# Trick or Treat?

Discussion in 'Off-Topic' started by jpanhalt, Oct 16, 2009.

1. ### jpanhalt Thread Starter Expert

Jan 18, 2008
6,798
1,398
Instead of handing out candy this Halloween, hand out this problem. I dare you. Assume the price of each candy remains constant.

Daniel bought 1 pound of jelly beans and 2 pounds of chocolates for \$2.00. A week later, he bought 4 pounds of caramels and 1 pound of jelly beans, paying \$3.00. The next week, he bought 3 pounds of licorice, 1 pound of jelly beans, and 1 pound of caramels for \$1.50. How much would he have to pay on his next trip to the candy store if he bought 1 pound of each of the 4 kinds of candy?

John

2. ### mik3 Senior Member

Feb 4, 2008
4,846
69
Are you sure the problem statement is correct?

3. ### mik3 Senior Member

Feb 4, 2008
4,846
69
He paid 2\$ because the sales assistant forgot to include the licorice in the price.

4. ### jpanhalt Thread Starter Expert

Jan 18, 2008
6,798
1,398
The problem is solvable.

John

5. ### mik3 Senior Member

Feb 4, 2008
4,846
69
There are 5 unknowns and 4 equations. How you can solve it?

So you say that there is not trick but just mathematics.

6. ### jpanhalt Thread Starter Expert

Jan 18, 2008
6,798
1,398
There is no trick to the question. I believe there is only one answer.

John

7. ### mik3 Senior Member

Feb 4, 2008
4,846
69
Do you know it?

8. ### jpanhalt Thread Starter Expert

Jan 18, 2008
6,798
1,398
I just PM'd you the answer.

John

9. ### Ratch New Member

Mar 20, 2007
1,068
4
jpanhalt,

The trick to solving this problem is not to try to find the price per pound of all four different candies. That would be trying to solve 4 unknowns with only 3 equations. Instead, find what the sum of all 4 candies rates are. To do that, find out what each rate is in terms of a single reference rate. I used jelly beans as the reference rate. Without trying to post all the algebra involved, the results are:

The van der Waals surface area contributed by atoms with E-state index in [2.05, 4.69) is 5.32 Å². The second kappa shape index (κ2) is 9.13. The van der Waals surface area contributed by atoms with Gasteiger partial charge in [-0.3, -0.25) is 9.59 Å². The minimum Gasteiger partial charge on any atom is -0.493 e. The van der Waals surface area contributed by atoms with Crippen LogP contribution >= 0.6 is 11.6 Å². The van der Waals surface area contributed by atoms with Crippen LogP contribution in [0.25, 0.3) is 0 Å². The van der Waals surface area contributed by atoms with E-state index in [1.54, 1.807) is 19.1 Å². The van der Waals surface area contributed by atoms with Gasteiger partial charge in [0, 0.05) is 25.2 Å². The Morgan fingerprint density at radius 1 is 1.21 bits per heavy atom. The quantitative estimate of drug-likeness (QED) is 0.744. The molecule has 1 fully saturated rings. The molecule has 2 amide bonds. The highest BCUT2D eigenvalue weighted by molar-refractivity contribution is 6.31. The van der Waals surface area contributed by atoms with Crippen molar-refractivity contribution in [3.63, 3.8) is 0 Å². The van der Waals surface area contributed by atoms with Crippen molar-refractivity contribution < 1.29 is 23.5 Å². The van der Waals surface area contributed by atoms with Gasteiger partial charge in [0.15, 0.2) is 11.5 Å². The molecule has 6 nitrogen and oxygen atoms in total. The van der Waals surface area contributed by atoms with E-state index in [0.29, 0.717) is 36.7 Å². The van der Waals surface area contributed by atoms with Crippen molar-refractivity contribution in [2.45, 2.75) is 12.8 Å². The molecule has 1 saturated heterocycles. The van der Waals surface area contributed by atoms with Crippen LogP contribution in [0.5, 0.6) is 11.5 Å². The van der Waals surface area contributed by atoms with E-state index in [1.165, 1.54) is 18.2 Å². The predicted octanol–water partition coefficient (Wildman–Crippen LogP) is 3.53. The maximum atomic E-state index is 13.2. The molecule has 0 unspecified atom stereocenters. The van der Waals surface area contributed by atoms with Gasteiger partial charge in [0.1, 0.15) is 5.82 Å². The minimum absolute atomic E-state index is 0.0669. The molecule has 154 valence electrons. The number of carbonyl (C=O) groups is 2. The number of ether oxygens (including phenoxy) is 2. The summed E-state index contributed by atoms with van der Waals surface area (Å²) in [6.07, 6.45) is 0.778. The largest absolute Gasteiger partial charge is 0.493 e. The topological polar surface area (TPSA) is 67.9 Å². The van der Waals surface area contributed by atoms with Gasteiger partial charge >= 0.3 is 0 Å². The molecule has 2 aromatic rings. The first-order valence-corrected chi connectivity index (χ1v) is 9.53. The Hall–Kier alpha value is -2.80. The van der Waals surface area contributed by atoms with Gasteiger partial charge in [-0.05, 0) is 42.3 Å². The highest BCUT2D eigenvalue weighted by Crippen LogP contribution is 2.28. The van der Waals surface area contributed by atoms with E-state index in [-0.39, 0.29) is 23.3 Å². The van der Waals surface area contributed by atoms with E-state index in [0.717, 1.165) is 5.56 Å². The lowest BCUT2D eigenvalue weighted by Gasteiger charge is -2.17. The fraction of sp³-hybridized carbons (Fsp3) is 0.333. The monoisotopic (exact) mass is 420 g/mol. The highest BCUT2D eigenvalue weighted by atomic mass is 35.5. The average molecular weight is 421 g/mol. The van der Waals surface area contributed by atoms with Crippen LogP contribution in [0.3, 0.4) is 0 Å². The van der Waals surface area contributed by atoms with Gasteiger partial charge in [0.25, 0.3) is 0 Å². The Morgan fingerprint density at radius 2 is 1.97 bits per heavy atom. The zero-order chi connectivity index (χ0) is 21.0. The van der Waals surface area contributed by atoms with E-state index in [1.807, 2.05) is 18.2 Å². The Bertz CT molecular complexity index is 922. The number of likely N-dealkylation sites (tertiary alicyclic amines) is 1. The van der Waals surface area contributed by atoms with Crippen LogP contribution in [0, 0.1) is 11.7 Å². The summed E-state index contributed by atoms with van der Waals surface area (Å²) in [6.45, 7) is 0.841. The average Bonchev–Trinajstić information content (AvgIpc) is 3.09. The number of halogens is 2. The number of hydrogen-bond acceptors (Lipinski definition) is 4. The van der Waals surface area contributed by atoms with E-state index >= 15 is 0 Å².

Using Cm for carmel,
Ch for chocolate
Jb for Jellybeans
Lq for licorice

Cm = -0.25*Jb + 0.75
Ch = -0.50*Jb + 1.00
Jb = Jb
Lq = -.025*Jb + 0.25
---------------------------- summing the left and right sides
Cm + Ch + Jb + Lq = 2.00

Notice that 3 equations are sufficient if three unknowns are solved in terms of a single selected unknown. So the price paid for a pound of each type of candy is \$2.00, and mik3 was correct. Congratulation to mik3 for solving it fast and first!

Ratch

10. ### mik3 Senior Member

Feb 4, 2008
4,846
69
Well, I didn't really solved it like you. I omitted the last equation

Cm + Ch + Jb + Lq = ?

and solved for the first three equations (three unknowns and three equations).

Then I said that he forgot to include the licorice in the prize and the prize of the others came out to be 2%. It was just luck.

11. ### Ratch New Member

Mar 20, 2007
1,068
4
mik3,

Being lucky is often better than being clever. Mr. Gates did not get to be a multi-BILLionaire just by being smart and clever. He had a incredible streak of good luck at the beginning of his career.

Ratch

Last edited: Oct 16, 2009
12. ### jpanhalt Thread Starter Expert

Jan 18, 2008
6,798
1,398
My solution was a little different. Once it is realized that the jelly beans are common to each purchase, it doesn't matter what they cost -- it is math puzzle after all. I set a sensible cost of \$0 for them, which makes getting the total cost trivial.

If you are stimulated to answer a question that wasn't asked, namely the price of each candy, one can do that by assigning another value to the jelly beans. If they are \$1 per pound, then licorice is free. I like licorice, so that is my favorite non-solution. There are many more. For interest, try jelly beans at \$0.50 per pound.

John

13. ### steveb Senior Member

Jul 3, 2008
2,432
469
I just noticed this problem, so am too late. However, I'll mention my method to solve which is very simple minded.

Total all 3 purchases first:

3 JB + 2 Choc + 5 Caram + 3 Lic = \$6.50